But an analysis of campaign finance figures from the Commonwealth Foundation, a free-market think tank, shows that, since 2007, Pennsylvania’s government unions spent almost $100 million of their membership dues on politics that support progressive outfits hostile to school choice, such as the Keystone Research Center, Pennsylvania United, and Pennsylvania Spotlight.
Shapiro, who walked back campaign pledges and a pre-budget promise to support Lifeline Scholarships/PASS with his line-item veto of the program’s $100 million appropriation, received more than $5.5 million from government unions during last year’s gubernatorial race. These donations include $1.25 million from the political action committee (PAC) AFSCME People, $775,000 from PSEA Political Action Committee for Education (PACE)for State Elections, $750,000 from SEIU International, $600,000 from SEIU Healthcare Pennsylvania, $500,000 from AFT, $250,000 from AFT Pennsylvania, and $160,000 from UFCW International. All were letter signatories pressuring the governor and legislators to abandon their support for school choice.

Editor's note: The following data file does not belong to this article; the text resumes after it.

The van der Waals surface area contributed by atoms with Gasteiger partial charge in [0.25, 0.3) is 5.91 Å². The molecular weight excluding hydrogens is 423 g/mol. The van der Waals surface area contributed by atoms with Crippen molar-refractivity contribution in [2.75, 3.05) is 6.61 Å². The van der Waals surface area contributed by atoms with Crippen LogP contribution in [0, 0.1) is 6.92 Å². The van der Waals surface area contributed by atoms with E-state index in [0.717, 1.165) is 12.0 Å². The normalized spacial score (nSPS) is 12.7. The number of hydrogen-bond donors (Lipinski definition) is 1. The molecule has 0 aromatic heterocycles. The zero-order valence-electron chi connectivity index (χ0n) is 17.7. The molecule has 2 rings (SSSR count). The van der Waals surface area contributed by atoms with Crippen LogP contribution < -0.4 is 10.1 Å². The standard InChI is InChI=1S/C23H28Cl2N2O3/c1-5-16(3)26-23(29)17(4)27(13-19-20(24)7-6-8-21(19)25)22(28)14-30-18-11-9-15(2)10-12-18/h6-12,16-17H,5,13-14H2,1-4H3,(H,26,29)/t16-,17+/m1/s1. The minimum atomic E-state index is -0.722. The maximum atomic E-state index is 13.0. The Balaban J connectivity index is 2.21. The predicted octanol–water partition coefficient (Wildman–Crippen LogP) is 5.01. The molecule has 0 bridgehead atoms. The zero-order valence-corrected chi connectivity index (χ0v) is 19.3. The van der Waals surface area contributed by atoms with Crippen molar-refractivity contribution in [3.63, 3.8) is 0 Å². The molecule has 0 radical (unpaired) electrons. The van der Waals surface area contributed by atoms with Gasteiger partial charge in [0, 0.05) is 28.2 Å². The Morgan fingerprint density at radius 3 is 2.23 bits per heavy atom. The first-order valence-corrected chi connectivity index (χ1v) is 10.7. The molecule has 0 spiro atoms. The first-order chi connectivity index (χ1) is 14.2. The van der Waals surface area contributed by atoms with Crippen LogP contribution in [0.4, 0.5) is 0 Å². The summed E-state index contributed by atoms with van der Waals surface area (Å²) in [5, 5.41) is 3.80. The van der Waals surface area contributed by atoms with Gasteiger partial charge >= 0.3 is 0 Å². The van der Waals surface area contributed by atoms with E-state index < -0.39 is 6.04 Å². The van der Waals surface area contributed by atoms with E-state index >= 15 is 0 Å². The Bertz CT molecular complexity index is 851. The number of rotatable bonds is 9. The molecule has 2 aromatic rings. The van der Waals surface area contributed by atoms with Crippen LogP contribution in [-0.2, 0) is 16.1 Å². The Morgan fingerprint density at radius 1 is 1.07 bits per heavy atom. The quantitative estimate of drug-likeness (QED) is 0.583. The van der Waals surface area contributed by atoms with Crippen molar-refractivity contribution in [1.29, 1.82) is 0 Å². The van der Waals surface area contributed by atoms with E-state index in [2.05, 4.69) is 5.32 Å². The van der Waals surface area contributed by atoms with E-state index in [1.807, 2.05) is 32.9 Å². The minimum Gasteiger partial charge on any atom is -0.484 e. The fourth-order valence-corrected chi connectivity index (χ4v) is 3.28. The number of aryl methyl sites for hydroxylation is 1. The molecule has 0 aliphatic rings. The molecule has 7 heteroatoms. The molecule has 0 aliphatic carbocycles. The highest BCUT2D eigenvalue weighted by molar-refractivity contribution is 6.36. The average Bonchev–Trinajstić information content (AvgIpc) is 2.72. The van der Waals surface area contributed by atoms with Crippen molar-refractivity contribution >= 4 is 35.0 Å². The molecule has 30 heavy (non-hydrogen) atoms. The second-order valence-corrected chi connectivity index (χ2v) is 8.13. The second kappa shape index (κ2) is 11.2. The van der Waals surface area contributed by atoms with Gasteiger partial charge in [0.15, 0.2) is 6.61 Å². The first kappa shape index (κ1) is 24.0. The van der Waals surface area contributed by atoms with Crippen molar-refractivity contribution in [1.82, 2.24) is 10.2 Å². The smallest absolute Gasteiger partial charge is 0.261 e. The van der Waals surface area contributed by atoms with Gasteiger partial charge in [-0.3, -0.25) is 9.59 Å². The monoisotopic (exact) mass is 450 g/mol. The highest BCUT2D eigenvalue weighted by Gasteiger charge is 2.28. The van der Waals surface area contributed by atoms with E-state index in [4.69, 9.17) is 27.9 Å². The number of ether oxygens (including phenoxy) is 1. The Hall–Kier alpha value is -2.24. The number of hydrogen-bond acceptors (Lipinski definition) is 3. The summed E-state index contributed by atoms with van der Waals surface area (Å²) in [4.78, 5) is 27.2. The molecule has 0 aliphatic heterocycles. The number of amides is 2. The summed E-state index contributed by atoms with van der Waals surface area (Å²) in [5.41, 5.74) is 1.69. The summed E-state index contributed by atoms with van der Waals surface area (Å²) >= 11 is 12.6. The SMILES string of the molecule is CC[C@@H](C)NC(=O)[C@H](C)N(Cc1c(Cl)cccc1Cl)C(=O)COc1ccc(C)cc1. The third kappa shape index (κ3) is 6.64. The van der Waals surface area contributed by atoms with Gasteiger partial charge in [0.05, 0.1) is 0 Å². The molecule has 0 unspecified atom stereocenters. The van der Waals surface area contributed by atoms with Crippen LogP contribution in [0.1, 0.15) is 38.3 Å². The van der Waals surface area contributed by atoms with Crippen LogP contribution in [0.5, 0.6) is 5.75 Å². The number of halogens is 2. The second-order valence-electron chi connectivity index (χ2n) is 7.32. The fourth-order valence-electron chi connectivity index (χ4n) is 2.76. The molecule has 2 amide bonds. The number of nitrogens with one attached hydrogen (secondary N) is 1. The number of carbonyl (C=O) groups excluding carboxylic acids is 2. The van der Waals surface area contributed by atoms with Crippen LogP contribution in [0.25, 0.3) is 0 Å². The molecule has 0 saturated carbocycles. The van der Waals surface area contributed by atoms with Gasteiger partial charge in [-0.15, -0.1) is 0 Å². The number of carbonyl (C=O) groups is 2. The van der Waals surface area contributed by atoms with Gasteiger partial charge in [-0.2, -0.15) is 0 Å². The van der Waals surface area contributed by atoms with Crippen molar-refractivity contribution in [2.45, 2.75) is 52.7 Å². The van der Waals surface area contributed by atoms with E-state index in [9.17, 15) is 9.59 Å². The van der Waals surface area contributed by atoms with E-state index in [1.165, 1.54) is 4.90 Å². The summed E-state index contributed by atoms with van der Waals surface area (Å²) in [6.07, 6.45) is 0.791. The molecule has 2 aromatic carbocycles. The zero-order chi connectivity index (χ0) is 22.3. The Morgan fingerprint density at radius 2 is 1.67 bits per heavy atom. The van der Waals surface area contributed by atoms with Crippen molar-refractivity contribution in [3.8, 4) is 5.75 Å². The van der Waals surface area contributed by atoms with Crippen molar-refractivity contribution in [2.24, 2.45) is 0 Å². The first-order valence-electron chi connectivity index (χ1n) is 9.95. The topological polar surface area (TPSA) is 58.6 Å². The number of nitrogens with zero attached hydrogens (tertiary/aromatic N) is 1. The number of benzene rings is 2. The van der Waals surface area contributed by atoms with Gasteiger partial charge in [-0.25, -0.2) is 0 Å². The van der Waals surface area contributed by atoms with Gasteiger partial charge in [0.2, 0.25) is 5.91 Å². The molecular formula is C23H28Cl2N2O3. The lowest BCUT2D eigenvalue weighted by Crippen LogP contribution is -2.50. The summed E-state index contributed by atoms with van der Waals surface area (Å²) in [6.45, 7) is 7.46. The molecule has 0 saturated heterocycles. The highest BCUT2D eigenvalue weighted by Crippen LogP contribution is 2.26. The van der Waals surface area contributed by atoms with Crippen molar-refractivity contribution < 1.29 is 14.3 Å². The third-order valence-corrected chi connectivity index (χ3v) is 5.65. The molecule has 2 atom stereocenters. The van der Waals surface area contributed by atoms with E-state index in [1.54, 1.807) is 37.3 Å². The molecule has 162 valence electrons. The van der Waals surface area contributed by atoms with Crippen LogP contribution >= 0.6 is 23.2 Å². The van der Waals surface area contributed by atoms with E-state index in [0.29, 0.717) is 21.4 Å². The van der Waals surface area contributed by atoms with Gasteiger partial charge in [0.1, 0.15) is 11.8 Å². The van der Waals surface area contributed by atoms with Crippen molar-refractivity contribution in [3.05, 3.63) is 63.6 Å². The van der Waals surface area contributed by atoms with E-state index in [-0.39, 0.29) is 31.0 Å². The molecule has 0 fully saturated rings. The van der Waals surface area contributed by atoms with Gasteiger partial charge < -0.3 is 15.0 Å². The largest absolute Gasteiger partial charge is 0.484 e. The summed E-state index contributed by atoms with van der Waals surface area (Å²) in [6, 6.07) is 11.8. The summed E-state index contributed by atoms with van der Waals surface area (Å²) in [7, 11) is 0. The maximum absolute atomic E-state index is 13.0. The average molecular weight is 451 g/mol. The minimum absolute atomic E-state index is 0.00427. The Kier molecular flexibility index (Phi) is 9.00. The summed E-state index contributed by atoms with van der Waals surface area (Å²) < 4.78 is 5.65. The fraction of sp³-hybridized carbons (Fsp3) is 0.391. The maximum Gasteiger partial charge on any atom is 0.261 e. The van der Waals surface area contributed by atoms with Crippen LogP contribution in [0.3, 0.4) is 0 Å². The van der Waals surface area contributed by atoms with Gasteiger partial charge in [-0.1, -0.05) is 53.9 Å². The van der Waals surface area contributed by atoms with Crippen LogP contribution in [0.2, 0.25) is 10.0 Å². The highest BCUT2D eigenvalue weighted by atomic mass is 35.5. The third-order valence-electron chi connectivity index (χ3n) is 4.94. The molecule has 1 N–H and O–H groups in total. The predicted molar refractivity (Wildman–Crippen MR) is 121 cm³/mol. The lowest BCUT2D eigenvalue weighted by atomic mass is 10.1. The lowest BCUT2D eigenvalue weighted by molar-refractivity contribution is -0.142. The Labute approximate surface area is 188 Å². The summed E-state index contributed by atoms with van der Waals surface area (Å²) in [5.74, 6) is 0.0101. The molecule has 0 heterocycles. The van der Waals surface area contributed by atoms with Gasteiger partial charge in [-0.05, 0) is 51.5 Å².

During the 2021–22 election cycle, contributions to local and state legislative candidates comprised more than 48 percent of all direct government union contributions, and 92.3 percent went to Democratic candidates. In the same cycle, government union PACs spent over $20 million—of which $13.1 million funded candidates and partisan PACs. This campaign spending helps explain why opposition to school choice tends to concentrate in one party.